CropMobster’s new-style electronic grange hall stems food waste.

Standing amid 50 glorious acres of fecund farmland near Bloomfield, Nick Papadopoulos rolls facts out of his mouth so quickly he could be reading them. But he’s not. He’s reciting from memory. As the lacinato and other kale fields warm in the early morning sun, Papadopoulos reports that so much water intended for food production is wasted each year that the runoff could hydrate every home on the planet for that year. That 30 percent of the food produced globally each year is wasted; in the United States, it’s 40 percent. That 20 percent of food produced on a farm never leaves it. That if food waste were a country, say, like China and the U.S., it would be just behind China and the U.S. in the amount of carbon emissions it produces annually.



Michael Woolsey

So naturally, the conversation turns to Facebook and refrigerators.

Papadopoulos, 38, has cannily used social media platforms like Facebook to take his own small step at curbing the problems

illustrated by the facts that he knows so well. And we all know how it feels to open the refrigerator’s vegetable drawer and discover that something has been squandered.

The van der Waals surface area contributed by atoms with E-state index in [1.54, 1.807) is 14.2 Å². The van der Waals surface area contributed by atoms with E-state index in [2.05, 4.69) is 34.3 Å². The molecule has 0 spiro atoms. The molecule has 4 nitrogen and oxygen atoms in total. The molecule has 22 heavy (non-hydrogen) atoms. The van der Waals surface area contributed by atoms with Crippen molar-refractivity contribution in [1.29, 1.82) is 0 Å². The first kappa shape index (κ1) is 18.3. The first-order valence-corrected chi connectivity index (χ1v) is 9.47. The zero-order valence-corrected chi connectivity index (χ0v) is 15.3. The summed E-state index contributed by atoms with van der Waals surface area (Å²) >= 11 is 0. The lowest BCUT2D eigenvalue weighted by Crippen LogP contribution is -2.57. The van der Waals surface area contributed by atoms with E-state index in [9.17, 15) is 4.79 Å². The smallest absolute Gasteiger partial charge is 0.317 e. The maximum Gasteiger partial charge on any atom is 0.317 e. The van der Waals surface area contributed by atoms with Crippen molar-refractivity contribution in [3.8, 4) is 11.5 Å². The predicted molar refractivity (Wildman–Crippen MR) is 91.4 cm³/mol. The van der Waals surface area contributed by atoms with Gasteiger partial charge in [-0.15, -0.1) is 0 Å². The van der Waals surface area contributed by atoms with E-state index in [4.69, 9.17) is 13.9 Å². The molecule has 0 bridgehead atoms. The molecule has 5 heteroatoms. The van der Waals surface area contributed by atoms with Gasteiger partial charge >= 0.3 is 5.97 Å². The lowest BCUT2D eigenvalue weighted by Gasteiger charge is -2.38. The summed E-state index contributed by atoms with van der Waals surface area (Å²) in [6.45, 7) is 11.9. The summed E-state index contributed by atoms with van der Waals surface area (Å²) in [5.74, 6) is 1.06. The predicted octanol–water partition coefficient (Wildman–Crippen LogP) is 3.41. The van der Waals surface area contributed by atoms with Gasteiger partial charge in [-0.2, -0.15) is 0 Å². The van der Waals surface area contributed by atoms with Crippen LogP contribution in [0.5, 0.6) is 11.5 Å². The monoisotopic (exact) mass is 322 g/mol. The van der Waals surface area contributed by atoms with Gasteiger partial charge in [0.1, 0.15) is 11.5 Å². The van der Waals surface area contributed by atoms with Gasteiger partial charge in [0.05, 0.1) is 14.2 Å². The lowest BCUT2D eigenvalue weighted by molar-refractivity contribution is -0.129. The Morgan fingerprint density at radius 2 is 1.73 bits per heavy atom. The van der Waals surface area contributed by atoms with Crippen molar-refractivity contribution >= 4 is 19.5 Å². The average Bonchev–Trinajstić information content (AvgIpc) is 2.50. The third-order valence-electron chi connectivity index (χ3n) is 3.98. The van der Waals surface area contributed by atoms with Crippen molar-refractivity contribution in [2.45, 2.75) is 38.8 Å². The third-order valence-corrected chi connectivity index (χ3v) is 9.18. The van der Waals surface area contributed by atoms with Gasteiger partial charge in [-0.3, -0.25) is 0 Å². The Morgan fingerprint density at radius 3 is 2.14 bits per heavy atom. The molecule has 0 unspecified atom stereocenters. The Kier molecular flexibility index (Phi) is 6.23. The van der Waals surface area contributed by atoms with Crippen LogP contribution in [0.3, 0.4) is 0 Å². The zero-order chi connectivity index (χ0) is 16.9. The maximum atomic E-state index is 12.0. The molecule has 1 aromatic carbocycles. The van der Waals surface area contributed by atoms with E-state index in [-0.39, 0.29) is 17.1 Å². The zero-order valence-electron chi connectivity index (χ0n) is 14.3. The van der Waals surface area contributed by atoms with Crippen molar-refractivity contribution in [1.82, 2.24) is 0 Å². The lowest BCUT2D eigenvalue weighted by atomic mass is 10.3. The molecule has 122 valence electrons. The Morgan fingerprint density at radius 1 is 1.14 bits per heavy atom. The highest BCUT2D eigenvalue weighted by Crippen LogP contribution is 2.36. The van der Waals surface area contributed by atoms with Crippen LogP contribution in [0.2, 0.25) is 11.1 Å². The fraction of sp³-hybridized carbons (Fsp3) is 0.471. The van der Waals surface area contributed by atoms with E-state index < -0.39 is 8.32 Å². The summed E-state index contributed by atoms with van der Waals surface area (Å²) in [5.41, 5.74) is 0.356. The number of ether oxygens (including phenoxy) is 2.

“I was standing in the cooler of our farm fridge on a Sunday night,” says Papadopoulos, who is the general manager of Bloomfield Farms, “and it finally just clicked in my brain that we were seeing boxes of produce come back from farmers’ markets unsold and we were seeing overharvest from the week before that we didn’t have a market for. This food typically would go to the chickens or the compost. We’d give some away to friends, but most of it was lost in terms of not getting to people who needed it or who wanted to eat this premium local food.”

Necessity, meet invention: was born.

We need more innovators to start by solving problems. And if you can solve problems, you create value - true value. Nick Papadopoulos

“With just a few experiments on our farm’s Facebook page and our blog, we very quickly realized OK, there is the possibility that we could create a community exchange that allowed other farms, grocers, caterers, and others to use this whenever they had excess food that should go to people,” Papadopoulos explains.

Having launched on March 24, 2013, CropMobster had some 5,000 subscribers by early October and, Papadopoulos is proud to note, had already moved over 100,000 pounds of food—not including chickens, cows, eggs, horses, pigs, and goats.

The idea is simple: invite other producers to advertise their overstocked goods on the platform and let them handle the transaction. If you as a producer make money, terrific, please leave a tip in CropMobster’s “tip jar.” If you break even, don’t worry about the tip. Get them next time.

Those who sign up to receive CropMobster alerts soon discover their email has become a whole lot more fun as notices for 40 pounds of grass-fed lamb bones, 13 boxes of organic vegetables at 90 percent discount, and even a Swiss hoe with oscillating knives come through for sale. Other postings seek such items as 200 pounds of certified organic peppers, gleaning volunteers for last-harvest berry fields, or help to staff food events. Moreover, these opportunities go—and fast.